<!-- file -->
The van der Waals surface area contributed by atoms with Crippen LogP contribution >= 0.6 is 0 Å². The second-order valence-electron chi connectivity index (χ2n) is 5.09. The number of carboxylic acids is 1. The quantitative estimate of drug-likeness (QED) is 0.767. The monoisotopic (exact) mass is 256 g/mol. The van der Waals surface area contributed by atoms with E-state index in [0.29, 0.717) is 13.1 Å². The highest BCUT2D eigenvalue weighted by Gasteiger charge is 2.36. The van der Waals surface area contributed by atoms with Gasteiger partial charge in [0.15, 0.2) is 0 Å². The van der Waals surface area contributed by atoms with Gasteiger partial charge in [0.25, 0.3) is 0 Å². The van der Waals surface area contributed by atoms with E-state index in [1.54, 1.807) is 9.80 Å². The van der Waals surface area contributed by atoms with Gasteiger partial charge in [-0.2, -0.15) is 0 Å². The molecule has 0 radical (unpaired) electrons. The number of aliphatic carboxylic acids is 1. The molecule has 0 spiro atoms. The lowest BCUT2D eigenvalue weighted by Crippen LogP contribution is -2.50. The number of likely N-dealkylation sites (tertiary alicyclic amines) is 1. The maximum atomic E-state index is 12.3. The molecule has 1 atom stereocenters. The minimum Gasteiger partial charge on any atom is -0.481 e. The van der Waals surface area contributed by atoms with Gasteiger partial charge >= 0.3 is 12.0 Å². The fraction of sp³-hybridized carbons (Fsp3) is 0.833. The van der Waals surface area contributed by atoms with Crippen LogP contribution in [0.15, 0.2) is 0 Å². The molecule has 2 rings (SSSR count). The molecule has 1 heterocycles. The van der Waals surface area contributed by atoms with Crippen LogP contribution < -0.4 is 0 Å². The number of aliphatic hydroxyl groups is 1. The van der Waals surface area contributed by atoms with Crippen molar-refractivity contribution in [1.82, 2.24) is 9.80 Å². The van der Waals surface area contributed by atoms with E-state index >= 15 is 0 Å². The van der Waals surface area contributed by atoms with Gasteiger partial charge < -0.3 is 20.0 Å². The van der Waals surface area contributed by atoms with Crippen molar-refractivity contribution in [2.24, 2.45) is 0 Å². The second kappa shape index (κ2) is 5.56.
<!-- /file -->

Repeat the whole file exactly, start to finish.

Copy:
The van der Waals surface area contributed by atoms with Crippen LogP contribution >= 0.6 is 0 Å². The second-order valence-electron chi connectivity index (χ2n) is 5.09. The number of carboxylic acids is 1. The quantitative estimate of drug-likeness (QED) is 0.767. The monoisotopic (exact) mass is 256 g/mol. The van der Waals surface area contributed by atoms with E-state index in [0.29, 0.717) is 13.1 Å². The highest BCUT2D eigenvalue weighted by Gasteiger charge is 2.36. The van der Waals surface area contributed by atoms with Gasteiger partial charge in [0.15, 0.2) is 0 Å². The van der Waals surface area contributed by atoms with Gasteiger partial charge in [0.25, 0.3) is 0 Å². The van der Waals surface area contributed by atoms with E-state index in [1.54, 1.807) is 9.80 Å². The van der Waals surface area contributed by atoms with Gasteiger partial charge in [-0.2, -0.15) is 0 Å². The molecule has 0 radical (unpaired) electrons. The number of aliphatic carboxylic acids is 1. The molecule has 0 spiro atoms. The lowest BCUT2D eigenvalue weighted by Crippen LogP contribution is -2.50. The number of likely N-dealkylation sites (tertiary alicyclic amines) is 1. The maximum atomic E-state index is 12.3. The molecule has 1 atom stereocenters. The minimum Gasteiger partial charge on any atom is -0.481 e. The van der Waals surface area contributed by atoms with Gasteiger partial charge >= 0.3 is 12.0 Å². The fraction of sp³-hybridized carbons (Fsp3) is 0.833. The van der Waals surface area contributed by atoms with Crippen LogP contribution in [0.15, 0.2) is 0 Å². The molecule has 2 rings (SSSR count). The molecule has 1 heterocycles. The van der Waals surface area contributed by atoms with Crippen LogP contribution < -0.4 is 0 Å². The number of aliphatic hydroxyl groups is 1. The van der Waals surface area contributed by atoms with Crippen molar-refractivity contribution in [1.82, 2.24) is 9.80 Å². The van der Waals surface area contributed by atoms with E-state index >= 15 is 0 Å². The van der Waals surface area contributed by atoms with Gasteiger partial charge < -0.3 is 20.0 Å². The van der Waals surface area contributed by atoms with Crippen molar-refractivity contribution in [2.24, 2.45) is 0 Å². The second kappa shape index (κ2) is 5.56.